The first stage is where the door supervisor asks a customer to comply with a request ie. to leave the premises. Whilst most people will do as they are asked to by a member of the security staff, some will refuse or want to argue the point, or will try to persuade the door supervisor to back down.

If the customer does not understand the request, or does not know why he is being asked to comply with it, then the supervisor should explain. He should be told which law or house policy he has breached, or what behaviour has caused the request.

Should the customer still refuse to comply with the request the supervisor should repeat it, and appeal to the customer to do what he is being asked, explaining what action will be taken if he still fails or refuses to comply. Someone refusing to leave licensed premises when asked, for example, should be told that he may be physically ejected from the premises by the door staff, or that the police will be called.

If the person still refuses to comply with your request, then before resorting to the use of force you should, for your own protection, just confirm that the person totally understands what you are asking him, and that he will not do as he has been asked. Using a phrase such as, “Is there anything I can say to you that will make you co-operate ?” gives the person one more chance to change his mind and comply, and is also a good defensible phrase for explaining why and how you have used force against another person.

The final stage when all other methods of persuasion have failed is to take action. In the case of the person refusing to leave the premises this will usually mean summoning the assistance of other supervisors and physically ejecting the person from the premises, using only the minimum amount of force required to effect your purpose.

If door supervisors follow this guide before using any amount of force during the course of their duties, then they should be able to answer any questions asked of them by way of justification for those actions. The person has been given four opportunities to comply with the request, so no-one can allege that he was not given the chance to do what he was asked before the resulting action was taken.

PREDICTING AGGRESSION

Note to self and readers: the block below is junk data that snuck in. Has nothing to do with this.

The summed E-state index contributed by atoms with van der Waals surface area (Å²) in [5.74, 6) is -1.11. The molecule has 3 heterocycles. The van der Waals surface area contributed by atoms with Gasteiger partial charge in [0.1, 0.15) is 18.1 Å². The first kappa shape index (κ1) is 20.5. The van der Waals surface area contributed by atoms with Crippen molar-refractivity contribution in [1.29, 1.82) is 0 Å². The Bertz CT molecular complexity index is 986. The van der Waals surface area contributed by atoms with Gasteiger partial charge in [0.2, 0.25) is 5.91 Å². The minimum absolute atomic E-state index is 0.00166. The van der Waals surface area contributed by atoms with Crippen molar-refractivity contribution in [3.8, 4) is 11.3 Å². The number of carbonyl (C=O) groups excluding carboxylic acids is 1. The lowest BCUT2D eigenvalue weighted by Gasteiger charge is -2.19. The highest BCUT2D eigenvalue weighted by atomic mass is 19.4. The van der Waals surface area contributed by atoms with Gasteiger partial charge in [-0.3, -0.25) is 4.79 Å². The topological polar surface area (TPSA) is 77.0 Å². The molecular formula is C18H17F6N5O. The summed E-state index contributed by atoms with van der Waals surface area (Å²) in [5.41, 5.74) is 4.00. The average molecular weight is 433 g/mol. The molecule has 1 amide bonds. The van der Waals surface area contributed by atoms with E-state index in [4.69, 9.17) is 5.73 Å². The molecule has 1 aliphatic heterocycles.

As an encounter escalates, and the aggressor becomes more emotional or angry about his position, door supervisors need to watch that person carefully so that they know when the situation is likely to progress to the use of violence by that person. Door supervisors normally get a gut-feeling when a confrontation is about to turn nasty, but they should also take note of the person’s body language in an attempt to predict any aggressive action he might take. Signs which might indicate an increase in the aggressive attitude of someone include using extended eye contact with the door supervisor, a more threatening facial expression, raised voice, change in body stance, head tilted slightly back, enlarged movements of hands and arms towards the door supervisor, moving closer towards him, or obvious fidgeting as he prepares to fight.

If door supervisors can learn to recognise these signals as preparation for violence, then they can prepare themselves both physically and mentally for any imminent attack. It also gives them time to summon assistance from either other door supervisors or from the police, and to consider in advance their options regarding the use of force.

PREDICTING ATTACK
Once this stage has been reached in the encounter the door supervisor must be on his guard for a physical attack. Again, he must closely observe the person’s body language which will give out signs to indicate when he is about to resort to direct violence. If the door supervisor misses or ignores these signs he will lose the advantage he has by being properly prepared.

The parts of the body that need watching if the supervisor thinks that an attack may be imminent are:-

HEAD – although the head is usually held slightly back as the person shows aggression, just before a physical attack it is dropped forward in an automatic motion to protect the throat.

EYES – the size of someone’s pupils can give important clues as to how they are feeling. During the early stages of aggression a person’s pupils dilate. Just before an attack, however, they contract in reaction to the feelings of anger or hatred. So a sudden contraction of the pupils is a good sign for door supervisors to take the appropriate defensive action.

Door supervisors themselves can use direct, unbroken eye contact to dissuade an aggressor from actually attacking. When used in conjunction with other assertive body language it can persuade the other person that you are ready for an attack, and that it might not be such a good idea for them to continue, as you are ready to defend yourself.